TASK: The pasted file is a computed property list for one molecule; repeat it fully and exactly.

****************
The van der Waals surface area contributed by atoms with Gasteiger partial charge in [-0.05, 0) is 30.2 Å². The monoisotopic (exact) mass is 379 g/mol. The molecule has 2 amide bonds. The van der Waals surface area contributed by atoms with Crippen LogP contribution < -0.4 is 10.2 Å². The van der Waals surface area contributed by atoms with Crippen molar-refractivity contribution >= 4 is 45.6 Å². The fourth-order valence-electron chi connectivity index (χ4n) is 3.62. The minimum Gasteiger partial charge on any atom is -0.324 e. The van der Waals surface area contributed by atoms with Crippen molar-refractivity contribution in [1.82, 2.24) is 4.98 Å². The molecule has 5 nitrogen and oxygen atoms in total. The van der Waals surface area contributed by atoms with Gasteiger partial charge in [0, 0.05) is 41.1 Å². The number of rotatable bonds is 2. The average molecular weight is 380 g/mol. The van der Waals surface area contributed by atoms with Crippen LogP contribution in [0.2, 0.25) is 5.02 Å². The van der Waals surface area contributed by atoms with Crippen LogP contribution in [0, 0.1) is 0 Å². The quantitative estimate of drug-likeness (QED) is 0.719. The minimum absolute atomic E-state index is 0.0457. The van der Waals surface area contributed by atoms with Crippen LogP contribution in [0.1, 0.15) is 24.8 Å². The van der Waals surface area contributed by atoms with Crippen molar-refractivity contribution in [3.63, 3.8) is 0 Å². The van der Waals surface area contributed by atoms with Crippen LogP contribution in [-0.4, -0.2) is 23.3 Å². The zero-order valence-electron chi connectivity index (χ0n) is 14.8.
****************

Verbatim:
The van der Waals surface area contributed by atoms with Gasteiger partial charge in [-0.05, 0) is 30.2 Å². The monoisotopic (exact) mass is 379 g/mol. The molecule has 2 amide bonds. The van der Waals surface area contributed by atoms with Crippen LogP contribution < -0.4 is 10.2 Å². The van der Waals surface area contributed by atoms with Crippen molar-refractivity contribution >= 4 is 45.6 Å². The fourth-order valence-electron chi connectivity index (χ4n) is 3.62. The minimum Gasteiger partial charge on any atom is -0.324 e. The van der Waals surface area contributed by atoms with Crippen molar-refractivity contribution in [1.82, 2.24) is 4.98 Å². The molecule has 5 nitrogen and oxygen atoms in total. The van der Waals surface area contributed by atoms with Gasteiger partial charge in [0, 0.05) is 41.1 Å². The number of rotatable bonds is 2. The average molecular weight is 380 g/mol. The van der Waals surface area contributed by atoms with Crippen LogP contribution in [0.2, 0.25) is 5.02 Å². The van der Waals surface area contributed by atoms with Crippen LogP contribution in [0, 0.1) is 0 Å². The quantitative estimate of drug-likeness (QED) is 0.719. The minimum absolute atomic E-state index is 0.0457. The van der Waals surface area contributed by atoms with Crippen LogP contribution in [0.1, 0.15) is 24.8 Å². The van der Waals surface area contributed by atoms with Crippen molar-refractivity contribution in [3.63, 3.8) is 0 Å². The van der Waals surface area contributed by atoms with Crippen LogP contribution in [-0.4, -0.2) is 23.3 Å². The zero-order valence-electron chi connectivity index (χ0n) is 14.8.